Bill O’Brien looked less than enthused.
After a shotgun snap slipped through starting quarterback Ryan Fitzpatrick’s hands, crashing off his facemask and onto the turf during the first team session of Day 2 of training camp, the first-year Texans head coach motioned to an engineer.
Kill the music.
O’Brien then called a huddle, giving his first-team offense a minute to talk it over, quietly.
Another motion from O’Brien, and the tunes returned. Practice resumed, as he seems to like it.
Among the many ways O’Brien is trying to whitewash the memory of a 2-14 season and the culture that led to it is music. Blaring, deafening, disrupting music, played throughout various points of each practice session for the first time in team history.
In addition to creating a wrinkle that keeps training camp fresh for veterans, adding the element of noise helps O’Brien simulate the environment of tough game situations that are otherwise hard to prepare for. Big third downs. Two-minute drills. Fourth quarter finishes. When it matters most.
And when the crowd is loudest.
Players are still adjusting.
“My voice is a little bit raspy,” Fitzpatrick joked.
“I think I’m going to lose my voice the next few days from that.”
The feel of the songs on O’Brien’s playlist varies, ranging from Flogging Molly to Tom Petty to Rihanna. Each creates a different atmosphere and conjures a different reaction. Anxiety. Calm. Intensity.
All inroads to the same destination: chaos.
“It really forces communication, at an extreme level almost,” Fitzpatrick said. “So I don’t think it will do anything but help us.”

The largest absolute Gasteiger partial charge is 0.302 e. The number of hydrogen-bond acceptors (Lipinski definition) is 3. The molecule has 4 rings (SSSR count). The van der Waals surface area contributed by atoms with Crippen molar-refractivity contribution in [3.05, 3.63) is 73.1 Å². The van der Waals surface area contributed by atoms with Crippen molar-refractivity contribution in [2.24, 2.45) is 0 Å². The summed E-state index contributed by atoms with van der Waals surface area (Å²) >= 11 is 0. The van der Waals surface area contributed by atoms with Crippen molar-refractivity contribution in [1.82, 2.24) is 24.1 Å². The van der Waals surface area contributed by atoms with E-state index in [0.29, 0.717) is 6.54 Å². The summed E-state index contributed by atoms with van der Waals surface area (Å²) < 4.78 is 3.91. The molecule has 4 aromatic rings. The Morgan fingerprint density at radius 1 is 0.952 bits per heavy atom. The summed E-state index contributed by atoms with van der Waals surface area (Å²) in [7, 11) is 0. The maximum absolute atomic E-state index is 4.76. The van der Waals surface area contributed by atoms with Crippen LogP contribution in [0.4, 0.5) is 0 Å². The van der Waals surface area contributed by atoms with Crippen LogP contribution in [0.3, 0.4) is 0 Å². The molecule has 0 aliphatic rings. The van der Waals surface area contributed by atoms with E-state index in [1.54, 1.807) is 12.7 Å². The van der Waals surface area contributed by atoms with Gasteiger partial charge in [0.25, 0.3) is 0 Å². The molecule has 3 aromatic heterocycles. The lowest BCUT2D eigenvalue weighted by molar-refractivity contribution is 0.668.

Eventually, probably. But so far, it’s been a struggle.
With O’Brien incorporating more music into today’s practice than at yesterday’s training camp opener, the NFL’s second-worst scoring offense last season seemed a bit thrown by it. Timing felt off. Throws sailed or sunk. All part of the learning process in Year 1 of O’Brien, his offense and his culture.
“It kind of gets you on edge a little bit,” backup quarterback Case Keenum said. “Everybody’s screaming at each other. It’s good.”
Thundering music at practice is nothing new for O’Brien, who picked up the idea in New England during his time as quarterback coach of the Patriots and deployed it throughout his tenure as Penn State’s head coach. Chip Kelly rather famously introduced the Philadelphia Eagles to a similar ambiance at camp last year, Kelly’s first in the NFL, after having done it regularly while the head coach at Oregon University.
It’s not even new for his Texans, who had their first taste of it during mandatory minicamp last month.
But it’s still taking some getting used to.
Even for the defense.
“I like the music,” J.J. Watt said. “It makes it loud, it makes communication a little bit tougher, which is good, because on game day communication is difficult. So it’s good to have a little music out here to make you think, to make you really focus in on the calls.
“And it doesn’t hurt to have a little bit of a beat every now and then, you know?”
For now, maybe a little. But the hope is that, before long, music will be one of the things that keeps the Texans from the hurt of a season like the last one.
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